It was amazing how many public parks there were. Parks in Central America are common, I think––most larger towns seem to have several. Large spaces with tens of benches and walkways and a central monument, often a basketball court. An interesting practice here is to paint the bottom four or five feet of trees white. In one park we passed, the trees were painted all sorts of beautiful colors! We bought three lines of sweet rolls for a couple of dollars for breakfast and ate them on our walk through the town, quiet at 7am. 

^Painted trees in the park.

^Huge water towers in Puntarenas. Two of four were leaking. 

Our ferry to Paquera left almost at 9am on the dot, right on schedule, as had our bus to Puntarenas. (For those who claim Tico Time makes everybody and everything late; it’s not true. :P ) It was like a party cruise, with a DJ and everything! And only $1.60 for the ~hour trip. 
^View from the ferry.

Then a bus to Montezuma, mini-exploration of town, and eventual settling at Downtown Hostel, a art filled international chill space by the beach. We’ve ended up spending three nights here, enjoying the vibe and travelers. There’s a series of waterfalls nearby, and you can walk for presumably miles along the beach. My favorite combo: Hiking in the morning, read and rest in midday when the sun is highest, and walk along the beach in the evening to talk and watch the sun set.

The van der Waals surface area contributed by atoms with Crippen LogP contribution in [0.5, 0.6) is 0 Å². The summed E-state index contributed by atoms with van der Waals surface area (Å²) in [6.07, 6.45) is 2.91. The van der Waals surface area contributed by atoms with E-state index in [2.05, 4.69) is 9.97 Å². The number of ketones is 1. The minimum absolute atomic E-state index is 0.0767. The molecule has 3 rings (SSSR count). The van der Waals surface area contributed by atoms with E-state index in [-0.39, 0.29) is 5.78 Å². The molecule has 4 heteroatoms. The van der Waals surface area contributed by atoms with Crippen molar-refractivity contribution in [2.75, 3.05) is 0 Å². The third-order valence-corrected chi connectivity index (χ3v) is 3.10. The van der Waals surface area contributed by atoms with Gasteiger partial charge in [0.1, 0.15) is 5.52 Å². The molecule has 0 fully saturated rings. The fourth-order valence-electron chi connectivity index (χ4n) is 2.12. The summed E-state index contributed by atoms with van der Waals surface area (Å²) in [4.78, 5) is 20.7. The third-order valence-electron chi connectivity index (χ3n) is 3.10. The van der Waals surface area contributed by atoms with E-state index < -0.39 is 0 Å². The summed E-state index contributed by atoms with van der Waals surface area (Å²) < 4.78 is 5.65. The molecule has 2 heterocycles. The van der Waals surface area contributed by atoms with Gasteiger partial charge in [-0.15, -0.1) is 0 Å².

Everything has been going really well so far––nothing stolen or lost, friendly travelers and ticos––with the exception of a fall I took yesterday when crossing a rocky outcrop on the beach. Engrossed in my thoughts, I stepped a little too close to the edge and the rock suddenly crumbled away, leaving me blinking at the ground in a ~three foot deep and wide seashell filled crevice. It all happened very fast, and somehow I cut my left pinky toe pretty bad and scratched my left thigh, my belly, and my back, and little spots all over my hands… How, I don’t know. :P But it’s all good now! There was a lot of fuss at the hostel and all the adults brought out their medical supplies, so now I’m all taken care of. In other unrelated news, Ally jumped off a 50 foot waterfall into murky waters and has not a scratch. XD
This morning Ally and our roommate are exploring a new waterfall, while I stay here to write, rest, and take pressure off my toe so it can heal. The hostel is pretty quiet; most are off taking advantage of the beach or have left. I’ve eaten the free pancake breakfast twice now, since it goes to 11… which is practically lunch time, right? Heh heh heh… 
We’re off to the town of Nicoya tomorrow, where we will try couch surfing for the first time! We’ve been messaging with the host for the last few days, he has 17 really great reviews on the website, and we’ve both promised to leave the second one of us feels uncomfortable, so I feel pretty good about trying this out. I mean, I knew as little about my host families when I moved in with them for a year. We’ll see! Mom, dad, you’ll be glad to know I do not plan on hitchhiking despite others suggesting it’s easier, cheaper, and faster than the bus. :)
¡Pura Vida! as they say here in Costa Rica, which I’ve heard used to mean pure life, good luck, good bye… and omg we’re in Costa Rica!